Family life is interrupted by frequent visits to A&E. Her weak immune system means a common cold usually requires a hospital admission.
‘Holly and Aimee adore their little sister, but we all fear her becoming ill,’ says Joanne. ‘Surgeons cannot operate on her heart any more — the next stage would be a heart transplant.’
It was a play worker who nominated Chloe for Make-A-Wish Foundation UK. To qualify, a child must be between three and 17 and have a life-threatening medical condition. They must be referred to the charity by a friend, family member or hospital consultant and be signed off as fit enough to take part.
Two volunteer ‘wish consultants’ then visit the child to discuss their ‘One True Wish’. Although the wishes are chosen by the children, it’s about doing things together as a family.
When the charity sent the wish consultants to ask Chloe about her dearest wish, she announced gleefully: ‘I want to be a mermaid!’, proudly showing off her mermaid books, Little Mermaid videos and dressing-up costumes.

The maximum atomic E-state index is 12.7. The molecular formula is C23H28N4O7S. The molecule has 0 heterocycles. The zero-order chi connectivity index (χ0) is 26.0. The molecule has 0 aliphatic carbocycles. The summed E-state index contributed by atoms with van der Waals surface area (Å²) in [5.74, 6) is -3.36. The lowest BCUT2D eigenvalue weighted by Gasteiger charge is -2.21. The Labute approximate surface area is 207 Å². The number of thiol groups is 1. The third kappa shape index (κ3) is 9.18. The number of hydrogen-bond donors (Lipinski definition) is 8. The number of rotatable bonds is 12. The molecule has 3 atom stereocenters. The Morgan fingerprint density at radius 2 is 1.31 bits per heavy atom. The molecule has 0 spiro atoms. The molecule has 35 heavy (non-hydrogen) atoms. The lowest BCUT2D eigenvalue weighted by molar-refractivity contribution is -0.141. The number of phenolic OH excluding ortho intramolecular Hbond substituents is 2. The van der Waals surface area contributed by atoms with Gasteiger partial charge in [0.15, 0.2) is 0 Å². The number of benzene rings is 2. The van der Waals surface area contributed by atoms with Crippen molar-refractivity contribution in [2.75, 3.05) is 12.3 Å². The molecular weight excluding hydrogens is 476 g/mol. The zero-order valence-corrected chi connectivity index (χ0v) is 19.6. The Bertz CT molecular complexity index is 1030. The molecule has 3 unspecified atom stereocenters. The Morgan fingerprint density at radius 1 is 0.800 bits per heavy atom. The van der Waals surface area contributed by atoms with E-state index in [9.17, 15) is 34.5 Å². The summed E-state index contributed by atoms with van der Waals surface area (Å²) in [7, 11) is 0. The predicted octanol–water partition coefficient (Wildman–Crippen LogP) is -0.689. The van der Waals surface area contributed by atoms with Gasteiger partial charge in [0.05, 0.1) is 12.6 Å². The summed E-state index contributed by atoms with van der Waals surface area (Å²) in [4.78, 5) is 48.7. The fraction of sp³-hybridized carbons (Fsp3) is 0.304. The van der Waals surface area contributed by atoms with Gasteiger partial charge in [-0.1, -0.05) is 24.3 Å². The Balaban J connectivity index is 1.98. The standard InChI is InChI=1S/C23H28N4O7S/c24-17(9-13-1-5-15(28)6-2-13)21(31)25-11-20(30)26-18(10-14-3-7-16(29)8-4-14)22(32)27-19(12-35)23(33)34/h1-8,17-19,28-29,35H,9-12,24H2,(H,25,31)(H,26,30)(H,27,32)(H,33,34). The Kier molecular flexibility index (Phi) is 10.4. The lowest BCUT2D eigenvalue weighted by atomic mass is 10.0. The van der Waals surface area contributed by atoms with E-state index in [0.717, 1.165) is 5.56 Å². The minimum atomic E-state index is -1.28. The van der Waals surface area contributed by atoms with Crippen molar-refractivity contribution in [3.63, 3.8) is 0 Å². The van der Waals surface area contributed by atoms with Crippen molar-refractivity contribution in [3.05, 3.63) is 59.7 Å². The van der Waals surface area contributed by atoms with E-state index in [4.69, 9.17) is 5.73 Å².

The charity arranged for the family to fly to Reus in Spain in June 2016, staying in a hotel with a pirate ship in the swimming pool and visiting a local water park for the day.
But, most importantly, Chloe was invited to ‘mermaid school’ — Sirenas Mediterranean Academy — where mermaid lovers flock to learn about these mythical creatures. The girls were taught mermaid swimming and given their own mermaid tails.
With her blonde hair flowing in the water, Chloe posed proudly for treasured family pictures.
‘The charity thought of everything,’ says Joanne. ‘The crew on the flight announced there was a brave little girl on board and they got all the passengers to hold two hands up in the shape of a heart. It was such an incredible sight — to see all those strangers rooting for Chloe — it made me cry.’
Joanne (pictured holding Chloe), said: ‘Seeing the girls so happy was wonderful. We were laughing, joking and relaxing. I felt the stress slip away. For Chloe, it was a dream come true’